Right now, I’m laying in the back of an 18 wheel car hauler with the trucker’s dog, Misty. Wesley is in the front seat chatting with the trucker and our broken jeep is on hanging off the back of the hauler. The truck driver likes Coke. There’s coke cans in a case and Misty’s shedding hair is everywhere. The bed where I’m sitting is quite comfy. I’ve been trying to nap to pass the time. I haven’t had much of it this week and my body has been feeling the effects. For the past 2 days, Wes and I have been taking DayQuil to try and break a cold we picked up. So… how did we get here?!
The Break Down
Our jeep broke down 30 miles west of Tok, Alaska which is the middle of… nowhere. With a population of 1,100 Tok was a pretty decent “middle of nowhere”. There’s a dank diner – Fast Eddy’s, a motel, gas station and mechanic that tows. We were coming from Anchorage, Alaska, cresting another hill on our journey to the Arctic ocean when the engine gave out with complete loss of power. We had the hood up on the side of Alaska 1, Glenn/Tok Highway. Not many vehicles passed us, but there was 1 semi truck who stopped in the middle of the road and asked us if we wanted a ride into town, Tok.
Wes trying to figure out what happened to the jeeps engine.
Awesome 18 wheeler that picked us up!
The truckers were a lovely couple, Russ and Sandy. I climbed in the back with Sandy and sat on the bed and Wes in the front with Russ. They’ve been in Alaska for over 30 years, Sandy retired as a secretary from her school on Seldovia and Russ owns his own trucking company. The school in Seldovia, where they live, used to have close to 125 students, but as fishing has decreased and kids are no longer returning to their small towns due to lack of work, today there are 25 students total in K-12.
With such great conversation, we forgot we were out of cell phone range, but finally got edge when we reached Tok, 30 miles later. We started calling our insurance and towing companies. The last thing we wanted was our jeep to be on the side of the highway, in the middle of nowhere with impending snow coming in over the mountains. As we waited for Geico to do their thing with the tow company, we had a lovely dinner with the trucker couple.
Russ, with his indestructible Nokia flip phone, has proudly never sent a text or email in his entire life! They were so sweet, we exchanged numbers, they wanted to be able to check in on us and offered to give us a ride back into Anchorage in a few days when they pass back through. They left the diner and went to their motel room next door. We stayed in the diner for a few hours researching solutions and communicating with insurance. In the wake of the seriousness, the UFC fan that I am needed to find out who won the Kabib-Connor fight. Lone behold, their evening was also filled with chaos, but that’s another story.
After we called insurance, we sat down for a dinner at Fast Eddys with Sandy and Russ, our new friends. Thanks for your help!
Fast Eddys & the Semi in Tok, AK.
The first towing company we called went out and took 3 hours before deemed it unsafe to tow our jeep, due to snow, so came back into Tok empty handed. We later found out they went to mile marker 90 and the jeep was on 88… The bigger issue, they still had our key and wanted us to pay for their trip out to look for the jeep. Luckily for us, we had a spare key and asked a waitress if there was another towing company in town and got recommended to a small town guy who had a trailer. We gave him a call and he said he would do it that night. He met us at the diner and since its such a small town he knew everyone in the restaurant. They asked for $200 cash for the tow. We pulled out cash, hesitated, and gave him the money while we hoped for the best… He told us it would take about 2 hours, and would be done around midnight. Without the jeep, we were forced to book a motel room. We stayed in room 36. Ironically, right next door to our new trucker friends, Sandy and Russ.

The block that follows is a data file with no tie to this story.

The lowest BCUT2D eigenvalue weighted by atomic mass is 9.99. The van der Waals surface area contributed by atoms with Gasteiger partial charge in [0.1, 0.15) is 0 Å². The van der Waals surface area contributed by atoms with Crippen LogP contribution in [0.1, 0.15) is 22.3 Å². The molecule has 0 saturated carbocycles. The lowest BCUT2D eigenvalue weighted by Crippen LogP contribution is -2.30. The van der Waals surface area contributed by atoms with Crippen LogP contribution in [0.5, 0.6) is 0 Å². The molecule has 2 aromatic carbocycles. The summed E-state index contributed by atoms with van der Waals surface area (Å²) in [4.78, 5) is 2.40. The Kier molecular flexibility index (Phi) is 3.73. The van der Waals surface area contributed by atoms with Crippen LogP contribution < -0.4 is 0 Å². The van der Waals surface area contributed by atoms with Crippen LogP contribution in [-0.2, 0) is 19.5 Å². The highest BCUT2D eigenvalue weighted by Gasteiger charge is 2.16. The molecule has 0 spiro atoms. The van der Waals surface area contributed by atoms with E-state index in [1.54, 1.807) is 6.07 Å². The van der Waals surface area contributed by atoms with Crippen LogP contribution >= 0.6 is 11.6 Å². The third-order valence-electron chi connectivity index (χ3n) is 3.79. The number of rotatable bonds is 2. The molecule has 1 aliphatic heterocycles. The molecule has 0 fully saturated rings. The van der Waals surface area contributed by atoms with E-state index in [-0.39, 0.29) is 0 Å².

In The Room
The motel wasn’t bad. There were 2 full size beds, thin red bed cover and a bathroom with 1 bar of soap and 1 “conditioning shampoo”. We continued conversing on the phone with insurance. They dealt with the trucking companies and got instructions from the first trucking company that our key was their glove compartment of their towing truck, and we could just go grab it anytime. We joked, “is this a set up?”, since they had asked for money for the trip. We reluctantly bundled up and walked across the street to the tow shop, found the big black tow truck and opened the glove box to find our key. Back in the motel room, the 2nd tow truck called us around 1am saying they had our jeep and will keep it at their house for the night and meet us at the Chevron mechanic shop at 12:00, noon, the following day. We were anxious to not have the jeep back in our possession, but relieved it was off the highway.
The Next Day
The next morning, we showered and left the motel at 11am, had lunch at the diner and then walked a half mile, in the cold, to the Chevron to be reunited with our jeep. The tow guy came about 20 minutes late… but did drop the jeep off. We dusted off the snow and did a quick check of the engine. I was really cold, so we popped our roof tent up and I wrapped myself up in the warm sleeping bag. I posted to our Instagram channel while Wesley was troubleshooting the engine over the phone with my uncle, whose a car mechanic.
Unloading the jeep from the trailer.
The jeep looks okay on the outside, but the engine doesn’t sound good at all…